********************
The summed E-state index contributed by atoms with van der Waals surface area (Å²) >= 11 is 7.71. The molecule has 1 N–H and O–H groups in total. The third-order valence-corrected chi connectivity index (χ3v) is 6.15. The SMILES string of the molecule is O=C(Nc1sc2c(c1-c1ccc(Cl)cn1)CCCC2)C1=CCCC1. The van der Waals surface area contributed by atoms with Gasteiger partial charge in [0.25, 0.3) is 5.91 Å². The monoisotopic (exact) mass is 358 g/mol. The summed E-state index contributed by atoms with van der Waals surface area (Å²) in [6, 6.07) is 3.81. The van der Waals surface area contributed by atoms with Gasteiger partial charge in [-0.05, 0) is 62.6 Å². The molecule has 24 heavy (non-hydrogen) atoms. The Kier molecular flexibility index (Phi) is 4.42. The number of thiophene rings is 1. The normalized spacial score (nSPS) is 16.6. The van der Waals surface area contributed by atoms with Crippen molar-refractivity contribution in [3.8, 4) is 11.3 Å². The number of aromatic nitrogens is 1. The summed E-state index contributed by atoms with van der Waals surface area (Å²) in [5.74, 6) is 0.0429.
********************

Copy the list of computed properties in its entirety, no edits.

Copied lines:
The summed E-state index contributed by atoms with van der Waals surface area (Å²) >= 11 is 7.71. The molecule has 1 N–H and O–H groups in total. The third-order valence-corrected chi connectivity index (χ3v) is 6.15. The SMILES string of the molecule is O=C(Nc1sc2c(c1-c1ccc(Cl)cn1)CCCC2)C1=CCCC1. The van der Waals surface area contributed by atoms with Gasteiger partial charge in [0.25, 0.3) is 5.91 Å². The monoisotopic (exact) mass is 358 g/mol. The summed E-state index contributed by atoms with van der Waals surface area (Å²) in [6, 6.07) is 3.81. The van der Waals surface area contributed by atoms with Gasteiger partial charge in [-0.05, 0) is 62.6 Å². The molecule has 24 heavy (non-hydrogen) atoms. The Kier molecular flexibility index (Phi) is 4.42. The number of thiophene rings is 1. The normalized spacial score (nSPS) is 16.6. The van der Waals surface area contributed by atoms with Crippen molar-refractivity contribution in [3.8, 4) is 11.3 Å². The number of aromatic nitrogens is 1. The summed E-state index contributed by atoms with van der Waals surface area (Å²) in [5.74, 6) is 0.0429.